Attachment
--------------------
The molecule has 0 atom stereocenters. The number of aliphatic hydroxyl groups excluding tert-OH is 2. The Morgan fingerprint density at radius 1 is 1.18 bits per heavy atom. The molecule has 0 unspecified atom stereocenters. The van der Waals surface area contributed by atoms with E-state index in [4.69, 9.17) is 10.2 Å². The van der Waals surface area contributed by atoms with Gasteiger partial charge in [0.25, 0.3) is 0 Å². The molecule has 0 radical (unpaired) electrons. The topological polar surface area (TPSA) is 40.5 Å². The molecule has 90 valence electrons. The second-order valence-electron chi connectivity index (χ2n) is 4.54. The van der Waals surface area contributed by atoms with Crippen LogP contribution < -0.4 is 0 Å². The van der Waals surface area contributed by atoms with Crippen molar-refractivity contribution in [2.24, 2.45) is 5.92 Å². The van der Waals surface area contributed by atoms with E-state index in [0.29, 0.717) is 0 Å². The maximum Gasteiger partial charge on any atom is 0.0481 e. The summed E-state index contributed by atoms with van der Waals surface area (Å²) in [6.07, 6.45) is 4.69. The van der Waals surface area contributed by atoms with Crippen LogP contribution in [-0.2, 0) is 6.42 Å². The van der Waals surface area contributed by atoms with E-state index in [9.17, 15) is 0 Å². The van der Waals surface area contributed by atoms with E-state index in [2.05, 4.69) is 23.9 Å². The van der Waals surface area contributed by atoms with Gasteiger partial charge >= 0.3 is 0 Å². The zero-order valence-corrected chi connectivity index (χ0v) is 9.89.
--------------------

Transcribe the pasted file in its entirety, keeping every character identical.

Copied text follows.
The molecule has 0 atom stereocenters. The number of aliphatic hydroxyl groups excluding tert-OH is 2. The Morgan fingerprint density at radius 1 is 1.18 bits per heavy atom. The molecule has 0 unspecified atom stereocenters. The van der Waals surface area contributed by atoms with E-state index in [4.69, 9.17) is 10.2 Å². The van der Waals surface area contributed by atoms with Gasteiger partial charge in [0.25, 0.3) is 0 Å². The molecule has 0 radical (unpaired) electrons. The topological polar surface area (TPSA) is 40.5 Å². The molecule has 90 valence electrons. The second-order valence-electron chi connectivity index (χ2n) is 4.54. The van der Waals surface area contributed by atoms with Crippen LogP contribution < -0.4 is 0 Å². The van der Waals surface area contributed by atoms with Crippen molar-refractivity contribution in [2.24, 2.45) is 5.92 Å². The van der Waals surface area contributed by atoms with E-state index in [0.29, 0.717) is 0 Å². The maximum Gasteiger partial charge on any atom is 0.0481 e. The summed E-state index contributed by atoms with van der Waals surface area (Å²) in [6.07, 6.45) is 4.69. The van der Waals surface area contributed by atoms with Crippen LogP contribution in [-0.2, 0) is 6.42 Å². The van der Waals surface area contributed by atoms with E-state index in [9.17, 15) is 0 Å². The van der Waals surface area contributed by atoms with E-state index in [2.05, 4.69) is 23.9 Å². The van der Waals surface area contributed by atoms with Gasteiger partial charge >= 0.3 is 0 Å². The zero-order valence-corrected chi connectivity index (χ0v) is 9.89.